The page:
But I saw this bride out in the distance and wanted to see what it looked like underneath. The aforementioned Rick Young has a great shot of the bridge from far away right here. I love how he applied a bit of Focal Point foreground blur to make the image pop.

I liked this angle though and am glad I made the hike to get here. A beautiful, old bridge and one of the main reasons I wanted to visit Two Guns in the first place.

(exif: canon 5d mark ii, tamron 17-35mm 2.8, 17mm, iso 100, f/16)

Into the West

(to see the image larger or so it fits into your screen resolution, have a click-see)

It’s been awhile since I posted any images from our trip up to the abandoned ghost town of Two Guns, Arizona. First off, you gotta love a name like that. If there was ever a contest to name an old west town in Arizona…that has to be up at the top.

I will say, the structures left behind at Two Guns weren’t exactly what you’d picture seeing if you heard “ghost town”. Normally you’d think of old wooden saloons, stables, whatever. At least, that’s what floats into my head. But Two Guns was pretty much made up entirely of old stone walls and wooden support beams where they still existed. And only one or two places still had a roof up.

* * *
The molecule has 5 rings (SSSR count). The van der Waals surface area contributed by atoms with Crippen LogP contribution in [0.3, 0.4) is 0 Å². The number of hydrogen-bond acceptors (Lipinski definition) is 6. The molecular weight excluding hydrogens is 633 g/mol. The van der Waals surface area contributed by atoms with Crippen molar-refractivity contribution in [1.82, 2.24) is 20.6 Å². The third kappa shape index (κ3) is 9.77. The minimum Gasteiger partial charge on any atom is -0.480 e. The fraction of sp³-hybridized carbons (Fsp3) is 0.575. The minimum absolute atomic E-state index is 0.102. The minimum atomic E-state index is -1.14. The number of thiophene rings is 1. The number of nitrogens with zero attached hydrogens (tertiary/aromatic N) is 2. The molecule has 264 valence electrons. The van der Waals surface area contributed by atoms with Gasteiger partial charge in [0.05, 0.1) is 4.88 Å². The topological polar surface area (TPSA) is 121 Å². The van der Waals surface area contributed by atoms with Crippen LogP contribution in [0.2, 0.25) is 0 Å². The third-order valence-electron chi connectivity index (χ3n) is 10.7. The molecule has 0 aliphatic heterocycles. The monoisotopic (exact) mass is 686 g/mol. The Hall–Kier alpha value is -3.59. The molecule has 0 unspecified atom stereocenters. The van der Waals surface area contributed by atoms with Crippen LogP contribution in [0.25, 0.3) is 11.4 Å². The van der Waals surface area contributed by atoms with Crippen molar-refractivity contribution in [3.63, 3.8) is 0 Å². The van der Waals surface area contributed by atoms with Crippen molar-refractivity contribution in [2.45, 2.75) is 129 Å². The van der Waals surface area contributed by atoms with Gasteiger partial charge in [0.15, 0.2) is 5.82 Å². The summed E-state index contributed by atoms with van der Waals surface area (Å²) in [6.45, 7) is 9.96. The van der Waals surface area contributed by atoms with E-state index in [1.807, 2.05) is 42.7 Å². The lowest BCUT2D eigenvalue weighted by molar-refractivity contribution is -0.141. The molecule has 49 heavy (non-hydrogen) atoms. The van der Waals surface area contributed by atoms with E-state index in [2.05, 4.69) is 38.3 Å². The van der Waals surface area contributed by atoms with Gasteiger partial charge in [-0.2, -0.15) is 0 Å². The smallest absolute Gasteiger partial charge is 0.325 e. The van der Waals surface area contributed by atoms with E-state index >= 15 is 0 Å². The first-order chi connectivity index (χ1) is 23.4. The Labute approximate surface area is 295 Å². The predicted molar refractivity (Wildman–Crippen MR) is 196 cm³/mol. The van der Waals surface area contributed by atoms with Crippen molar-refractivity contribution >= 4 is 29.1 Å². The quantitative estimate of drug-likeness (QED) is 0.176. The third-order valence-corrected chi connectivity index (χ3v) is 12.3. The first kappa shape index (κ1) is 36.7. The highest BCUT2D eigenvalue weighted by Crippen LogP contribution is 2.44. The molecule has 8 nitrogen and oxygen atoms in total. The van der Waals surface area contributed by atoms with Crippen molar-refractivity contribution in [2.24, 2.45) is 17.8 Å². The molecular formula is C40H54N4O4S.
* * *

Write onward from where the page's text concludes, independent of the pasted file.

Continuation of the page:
The windows became obvious culprits in framing some of our shots. My buddy Ken Peterson posted a photograph from a different spot last week. I liked this little lone tree-ish looking thing up on the cliff through the window in this room. I tried it with my 50mm at first, but it proved lacking. I dig how my wide angle brought in not only the window, but the lack of a roof.

Title of this post was taken from the soundtrack of Return of the King.

(exif: canon eos 5d mark ii, tamron 17-35mm 2.8, 17mm, iso 100, f/16)

We Are Here

(Looks even more abandoned by clicking to view in lightbox. It also may help finding the title of the image a bit easier)

Saturday was awesome.  I mean, yes, the agreed upon meeting time was 3:45AM…but it was still all kinds of fun.

Pretty much all on time (except for me who needed some Tums after a harrowing night of America’s Tacos, Killians Red and ice cream), my buddies Ken Peterson, Rick Young and Chris Frailey met me up at Carefree Highway and I-17, ready  and geared up for an all-day, epic adventure in northern Arizona. The plan was to hit the ghost town of Two Guns around sunrise, shoot random stuff all morning, eat lunch and then trek out to Grand Falls for the afternoon.